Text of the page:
Carea felt the attention of the audience fully upon them, the tension in the hall growing as the struggle between Baaltor and the shamanesses went back and forth. Baaltor threw off the Breastless, howling in pain, and then... Irula's sacrifice... The sources of the Cycle never said what the sacrifice was. The songs only sang of the shamaness Irula weeping after the sacrifice was made. Rufeo's voice grew soft and tender, and Carea felt the tension in the audience give way to the pity. She knew that if she looked up, several would be crying. But she didn't dare look up.

The power of the shamanesses wrapped around Baaltor. It tried to kill him but could not. Irula rose from her knees and added her will to her sisters'. Since they could not kill Baaltor, they locked him away in the Underworld instead. They sealed him below to keep him from ever returning again.

Rufeo's voice fell silent and the trill of Carea's lute echoed in a quiet hall. Then the audience erupted in applause. Gold coins hit the stage, and small pouches too. Carea tried to keep her eyes from growing wide and was not sure she succeeded. She hazarded a glance around the ecstatic crowd. She did not see the young soldier anywhere. She was not sure whether that was a good or bad sign.

Later, in the waiting room, Rufeo and Carea celebrated the Long Night with a wine toast. She did not really like the taste of the beverage, and stopped after half a glass. Rufeo drank more.

"The Master of the Guild has corresponded with me, you know. He's heard good reports of you and wonders why you haven't taken your first exams yet."

Carea looked down into her glass, the remaining wine the color of blood. Or of a vat of dye. She thought of the village of her birth, unsure how she could be homesick for a place she had never really liked.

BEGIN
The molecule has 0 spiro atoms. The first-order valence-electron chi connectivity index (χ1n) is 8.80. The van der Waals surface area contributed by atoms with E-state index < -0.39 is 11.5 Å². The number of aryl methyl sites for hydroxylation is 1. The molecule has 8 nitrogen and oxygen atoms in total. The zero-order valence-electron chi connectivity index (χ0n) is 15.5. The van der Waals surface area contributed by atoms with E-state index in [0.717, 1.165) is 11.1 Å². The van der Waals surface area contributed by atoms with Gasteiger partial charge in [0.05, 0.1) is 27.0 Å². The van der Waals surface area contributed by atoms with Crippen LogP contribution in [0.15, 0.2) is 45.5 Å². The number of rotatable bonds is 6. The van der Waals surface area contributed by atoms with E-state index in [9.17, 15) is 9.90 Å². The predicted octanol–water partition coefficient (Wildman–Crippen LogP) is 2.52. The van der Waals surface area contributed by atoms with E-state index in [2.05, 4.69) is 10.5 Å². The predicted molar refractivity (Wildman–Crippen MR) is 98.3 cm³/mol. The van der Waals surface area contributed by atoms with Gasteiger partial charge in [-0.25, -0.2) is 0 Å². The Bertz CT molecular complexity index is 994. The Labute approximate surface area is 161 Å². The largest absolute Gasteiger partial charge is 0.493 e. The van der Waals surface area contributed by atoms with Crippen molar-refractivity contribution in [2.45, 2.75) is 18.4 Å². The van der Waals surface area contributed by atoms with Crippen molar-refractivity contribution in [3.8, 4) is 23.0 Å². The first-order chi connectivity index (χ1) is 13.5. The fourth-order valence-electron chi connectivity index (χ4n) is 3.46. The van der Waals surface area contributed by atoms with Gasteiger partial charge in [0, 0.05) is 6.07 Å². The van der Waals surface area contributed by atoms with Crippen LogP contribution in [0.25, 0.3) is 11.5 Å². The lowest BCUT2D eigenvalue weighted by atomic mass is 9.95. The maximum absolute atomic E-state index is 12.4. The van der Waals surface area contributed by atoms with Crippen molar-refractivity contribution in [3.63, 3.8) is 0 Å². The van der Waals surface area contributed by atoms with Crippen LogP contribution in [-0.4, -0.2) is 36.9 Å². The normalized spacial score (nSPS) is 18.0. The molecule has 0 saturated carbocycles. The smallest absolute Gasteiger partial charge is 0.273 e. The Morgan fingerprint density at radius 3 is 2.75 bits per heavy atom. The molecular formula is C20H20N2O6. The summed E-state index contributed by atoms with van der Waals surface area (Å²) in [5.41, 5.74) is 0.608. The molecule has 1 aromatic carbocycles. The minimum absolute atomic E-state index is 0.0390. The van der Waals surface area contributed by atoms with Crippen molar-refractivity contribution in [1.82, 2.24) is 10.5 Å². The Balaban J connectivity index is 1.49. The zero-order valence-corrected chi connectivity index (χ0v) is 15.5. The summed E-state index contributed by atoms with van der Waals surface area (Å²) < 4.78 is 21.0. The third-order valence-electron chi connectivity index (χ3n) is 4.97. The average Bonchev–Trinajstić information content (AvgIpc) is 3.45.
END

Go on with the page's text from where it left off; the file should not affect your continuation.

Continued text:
"Master, I don't know if--"

The lion cut her off with a pat on her wrist. "It can wait. I know what you are going to say. Let an old male still have his dreams for one more night." He rose with a sigh. "I don't know how you feel, but I have no wish to celebrate the Long Night with a crowd of strangers. We have the rest of that roast at home, and I think a small bit of beer."

Carea smiled and took Rufeo's arm. "I would like that, Master."

The lion knew a back way out of the teahouse, and they soon reached the streets. The city was quiet, most people inside celebrating the festival. It was cooler than Carea had expected, and Rufeo leaned more on her than he usually did. Perhaps he had simply had too much wine. She squeezed Rufeo's wrist. The lion smiled and patted her paw.

A noise sounded behind them, footfalls, or a stone striking the cobbles. Had the soldier followed them from the teahouse? Carea let go of Rufeo's arm and looked behind them. She saw nothing, but there was a strange scent on the wind. Her sense of unease grew. The wine she had drunk burned in her stomach.

From a side alley, leapt out at them with a shout. A dark-clad figure grappled with Rufeo. Steel flashed again and again. Rufeo crumpled to the ground and the attacker fled into the night.

Carea flung down the bag with the lute and knelt at the lion's side. "Master?" She touched his chest and snatched back her paw. It was covered with blood.

"The purse...your fees..."

The words gurgled out. Carea wiped at her eyes, not caring that she smeared blood on her face. "Don't speak. I'll...I'll get help."

As she turned, the lion grasped her wrist. Carea nodded and stroked his mane.

"Yes, Master. I'll stay with you.

A shadow approached from behind. Carea whirled around, snarling and extending her claws. A strong paw caught her wrist. Through her tears and rage, she saw the face of the young soldier.

"Sing."

The absurdity of the command hit Carea like a slap to the face. She swung her free paw at the lion. He caught his other wrist.

"Sing."

"I don't know what you--"

"Yes. You do. Sing. I will get help. But you must sing for Rufeo."

Carea sank to her knees again, all her strength gone. What could it hurt? She rested a paw on one of Rufeo's wounds. The troubadour tried to sit up, but didn't have the strength. Carea closed her eyes, to shut out her doubts, to shut out her past. She was no longer the girl who had dumped a dye vat on her sister's head. She was not even the female who had dropped pastries on the Duccetta. She was the apprentice to Master Sylvan Rufeo of Clan Hespera, and perhaps something more as well.